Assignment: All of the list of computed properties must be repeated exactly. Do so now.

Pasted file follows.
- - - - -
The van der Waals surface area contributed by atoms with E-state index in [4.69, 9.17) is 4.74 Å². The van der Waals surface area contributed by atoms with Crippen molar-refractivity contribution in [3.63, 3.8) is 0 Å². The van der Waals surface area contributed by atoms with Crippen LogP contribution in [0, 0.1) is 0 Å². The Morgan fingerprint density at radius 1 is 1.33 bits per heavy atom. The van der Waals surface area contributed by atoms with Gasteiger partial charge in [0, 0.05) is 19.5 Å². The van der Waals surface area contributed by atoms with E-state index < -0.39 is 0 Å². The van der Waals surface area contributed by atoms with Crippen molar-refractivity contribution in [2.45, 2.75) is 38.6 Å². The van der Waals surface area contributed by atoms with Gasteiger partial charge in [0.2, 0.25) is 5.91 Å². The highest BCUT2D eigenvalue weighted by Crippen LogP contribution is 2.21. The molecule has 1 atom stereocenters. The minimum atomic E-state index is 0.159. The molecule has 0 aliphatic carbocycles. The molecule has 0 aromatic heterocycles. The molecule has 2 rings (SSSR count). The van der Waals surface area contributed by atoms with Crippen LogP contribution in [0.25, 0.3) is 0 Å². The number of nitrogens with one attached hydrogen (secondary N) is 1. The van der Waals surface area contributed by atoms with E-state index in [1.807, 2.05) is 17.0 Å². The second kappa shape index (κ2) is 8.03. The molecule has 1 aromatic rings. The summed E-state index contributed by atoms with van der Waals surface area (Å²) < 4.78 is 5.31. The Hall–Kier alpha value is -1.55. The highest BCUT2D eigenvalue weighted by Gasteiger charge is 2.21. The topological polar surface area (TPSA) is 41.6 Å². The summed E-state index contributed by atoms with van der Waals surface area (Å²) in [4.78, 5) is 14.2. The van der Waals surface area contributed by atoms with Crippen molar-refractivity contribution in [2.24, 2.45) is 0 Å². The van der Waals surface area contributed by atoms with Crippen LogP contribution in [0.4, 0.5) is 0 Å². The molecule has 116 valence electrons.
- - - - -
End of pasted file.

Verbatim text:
The van der Waals surface area contributed by atoms with E-state index in [4.69, 9.17) is 4.74 Å². The van der Waals surface area contributed by atoms with Crippen molar-refractivity contribution in [3.63, 3.8) is 0 Å². The van der Waals surface area contributed by atoms with Crippen LogP contribution in [0, 0.1) is 0 Å². The Morgan fingerprint density at radius 1 is 1.33 bits per heavy atom. The van der Waals surface area contributed by atoms with Gasteiger partial charge in [0, 0.05) is 19.5 Å². The van der Waals surface area contributed by atoms with E-state index < -0.39 is 0 Å². The van der Waals surface area contributed by atoms with Crippen molar-refractivity contribution in [2.45, 2.75) is 38.6 Å². The van der Waals surface area contributed by atoms with Gasteiger partial charge in [0.2, 0.25) is 5.91 Å². The highest BCUT2D eigenvalue weighted by Crippen LogP contribution is 2.21. The molecule has 1 atom stereocenters. The minimum atomic E-state index is 0.159. The molecule has 0 aliphatic carbocycles. The molecule has 0 aromatic heterocycles. The molecule has 2 rings (SSSR count). The van der Waals surface area contributed by atoms with Crippen LogP contribution in [0.25, 0.3) is 0 Å². The number of nitrogens with one attached hydrogen (secondary N) is 1. The van der Waals surface area contributed by atoms with E-state index in [1.807, 2.05) is 17.0 Å². The second kappa shape index (κ2) is 8.03. The molecule has 1 aromatic rings. The summed E-state index contributed by atoms with van der Waals surface area (Å²) < 4.78 is 5.31. The Hall–Kier alpha value is -1.55. The highest BCUT2D eigenvalue weighted by Gasteiger charge is 2.21. The topological polar surface area (TPSA) is 41.6 Å². The summed E-state index contributed by atoms with van der Waals surface area (Å²) in [4.78, 5) is 14.2. The van der Waals surface area contributed by atoms with Crippen molar-refractivity contribution in [2.24, 2.45) is 0 Å². The van der Waals surface area contributed by atoms with Crippen LogP contribution in [0.4, 0.5) is 0 Å². The molecule has 116 valence electrons.